These stories were submitted by South Africans who refuse to obfuscate, deny or minimise the violence perpetrated by white people. By speaking out against white violence, the authors counter the pervasive and racist narrative of Red October that sees violence as the product of only black men, when it is a systemic scourge that affects all South Africans – and is perpetrated by all South Africans. Please submit your story to michelle at journoactivist dot com. All submissions will be published anonymously unless the author specifies otherwise.
The most horrific and violent things that happened to both me and my family were not perpetrated by the anonymous black stranger, not by anyone impoverished or convicted of criminal acts, but by people we knew. Our friends, our family. People who also happened to be white.
My mother was molested by three of her male cousins when she was young. Her mother did not believe her when she told her what had happened, and punished her for telling lies by having her father whip her with a sjambok. She and her sister were physically abused by both parents until they left home. The parents were white, extremely religious, well-educated, and well-respected in the community.
My father was badly beaten up walking home one day. His attackers were a group of friends from his high school who believed he was a sympathizer of the ANC and a communist, because he had attended a rally. They were all white, and had known him his whole life.
My brother is schizophrenic. Last year (he was 26), after a heated argument with my cousin, he attacked her with a knife, stabbing her five times. It was the most violent thing I have ever seen, or happen in my presence. She needed over thirty stitches. My brother is white. So is my cousin. She is still afraid of him.
I stayed at a male friend’s house during the last December holidays, with a bunch of other friends. I woke up in my sleeping bag one night to find him standing over me, with two of his friends, all mostly nude. They asked if I would have sex with them, that they would take turns, and that it would be fun. They said I must have been keen for it because I was sleeping apart from the other girls (I sometimes sleep-talk and prefer to be alone at night.) I said no. The friend closest to me moved forward, hands out. I flinched back, scrambled over the couch and ran to his mother’s room – I was so panicked I can’t say if he was following me or not. I pretended I was upset over a nightmare (almost true) and we talked for a couple hours. When I returned to my sleeping bag, there was no sign of the boys. I nevertheless fell asleep holding my pocket-knife. I never thought I’d have to be afraid of my friends. All of them are white. They still pretend like nothing happened.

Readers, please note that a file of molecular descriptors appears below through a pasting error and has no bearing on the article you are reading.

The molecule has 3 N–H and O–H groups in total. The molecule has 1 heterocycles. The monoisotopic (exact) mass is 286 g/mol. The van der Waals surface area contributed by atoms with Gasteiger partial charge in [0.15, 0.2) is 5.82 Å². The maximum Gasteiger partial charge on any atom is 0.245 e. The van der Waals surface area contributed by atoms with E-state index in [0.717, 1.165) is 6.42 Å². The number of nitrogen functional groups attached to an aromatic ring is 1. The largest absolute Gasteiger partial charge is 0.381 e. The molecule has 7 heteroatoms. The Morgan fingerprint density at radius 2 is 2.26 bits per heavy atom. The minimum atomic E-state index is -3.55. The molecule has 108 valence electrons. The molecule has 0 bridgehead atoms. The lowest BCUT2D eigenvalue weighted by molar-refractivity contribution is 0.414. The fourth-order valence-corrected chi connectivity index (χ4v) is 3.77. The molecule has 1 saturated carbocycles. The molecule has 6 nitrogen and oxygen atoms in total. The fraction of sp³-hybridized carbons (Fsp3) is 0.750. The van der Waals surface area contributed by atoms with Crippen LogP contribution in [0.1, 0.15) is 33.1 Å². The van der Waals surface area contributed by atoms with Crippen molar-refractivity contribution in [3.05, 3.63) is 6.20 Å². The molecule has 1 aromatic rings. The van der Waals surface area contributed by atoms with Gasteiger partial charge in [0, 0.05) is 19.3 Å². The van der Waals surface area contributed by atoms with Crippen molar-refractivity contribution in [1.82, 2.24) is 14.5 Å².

This year (I am a Rhodes student), I have been manhandled by several men when things got heated during a hook-up, but I refused to go back to their places. I have been pushed against walls hard enough to bruise, slapped once and shoved hard enough to make me fall and sprain my wrist. It was not ok. I am never going to see these men again, and have warned every friend of mine against getting involved with them. They, incidentally, are white.
None of what I’ve said compares to the violence that is perpetrated every minute against other women and children, every day, in this country, who were born into far less privilege than I was. I am white, after all.
People hurt people. And men hurt women, often. The idea that crimes are solely or mostly black-perpetrated is not only incorrect and offensive to black people, but offensive to all those who have experienced violence at the hands of white men, and all other races.
Steve Hofmeyer should talk to a few of his Red October marchers, or anyone else in his “tribe”. Men and women. I am sure they have stories like mine to tell, but whether they would admit them, who knows. People have a way of omitting facts and memories that do not correlate with their views of the world.
Is it so easy to forget about Johan Kotze, the “Modimolle “Monster”, and what happened to Ina Bonnette?
I guess her story is a too inconvenient to remember.